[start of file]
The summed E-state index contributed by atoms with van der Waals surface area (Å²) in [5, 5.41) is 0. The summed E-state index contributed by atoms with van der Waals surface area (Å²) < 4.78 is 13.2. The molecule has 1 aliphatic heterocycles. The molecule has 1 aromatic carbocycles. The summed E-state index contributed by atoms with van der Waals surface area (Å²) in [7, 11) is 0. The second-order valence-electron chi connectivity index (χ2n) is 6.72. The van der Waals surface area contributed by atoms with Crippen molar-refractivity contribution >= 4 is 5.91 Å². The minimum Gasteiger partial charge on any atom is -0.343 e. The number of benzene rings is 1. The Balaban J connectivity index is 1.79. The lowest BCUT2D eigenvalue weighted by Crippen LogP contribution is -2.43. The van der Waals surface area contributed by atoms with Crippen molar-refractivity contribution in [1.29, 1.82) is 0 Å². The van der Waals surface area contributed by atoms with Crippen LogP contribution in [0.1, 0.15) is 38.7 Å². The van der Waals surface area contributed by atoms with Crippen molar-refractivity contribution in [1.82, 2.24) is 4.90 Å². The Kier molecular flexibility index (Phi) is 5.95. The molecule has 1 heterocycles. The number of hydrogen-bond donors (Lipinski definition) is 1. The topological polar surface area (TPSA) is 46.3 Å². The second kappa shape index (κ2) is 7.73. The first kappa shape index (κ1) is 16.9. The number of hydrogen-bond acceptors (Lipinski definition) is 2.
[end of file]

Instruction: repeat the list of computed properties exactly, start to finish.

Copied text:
The summed E-state index contributed by atoms with van der Waals surface area (Å²) in [5, 5.41) is 0. The summed E-state index contributed by atoms with van der Waals surface area (Å²) < 4.78 is 13.2. The molecule has 1 aliphatic heterocycles. The molecule has 1 aromatic carbocycles. The summed E-state index contributed by atoms with van der Waals surface area (Å²) in [7, 11) is 0. The second-order valence-electron chi connectivity index (χ2n) is 6.72. The van der Waals surface area contributed by atoms with Crippen molar-refractivity contribution >= 4 is 5.91 Å². The minimum Gasteiger partial charge on any atom is -0.343 e. The number of benzene rings is 1. The Balaban J connectivity index is 1.79. The lowest BCUT2D eigenvalue weighted by Crippen LogP contribution is -2.43. The van der Waals surface area contributed by atoms with Crippen molar-refractivity contribution in [1.29, 1.82) is 0 Å². The van der Waals surface area contributed by atoms with Crippen LogP contribution in [0.1, 0.15) is 38.7 Å². The van der Waals surface area contributed by atoms with Crippen molar-refractivity contribution in [1.82, 2.24) is 4.90 Å². The Kier molecular flexibility index (Phi) is 5.95. The molecule has 1 heterocycles. The number of hydrogen-bond donors (Lipinski definition) is 1. The topological polar surface area (TPSA) is 46.3 Å². The second kappa shape index (κ2) is 7.73. The first kappa shape index (κ1) is 16.9. The number of hydrogen-bond acceptors (Lipinski definition) is 2.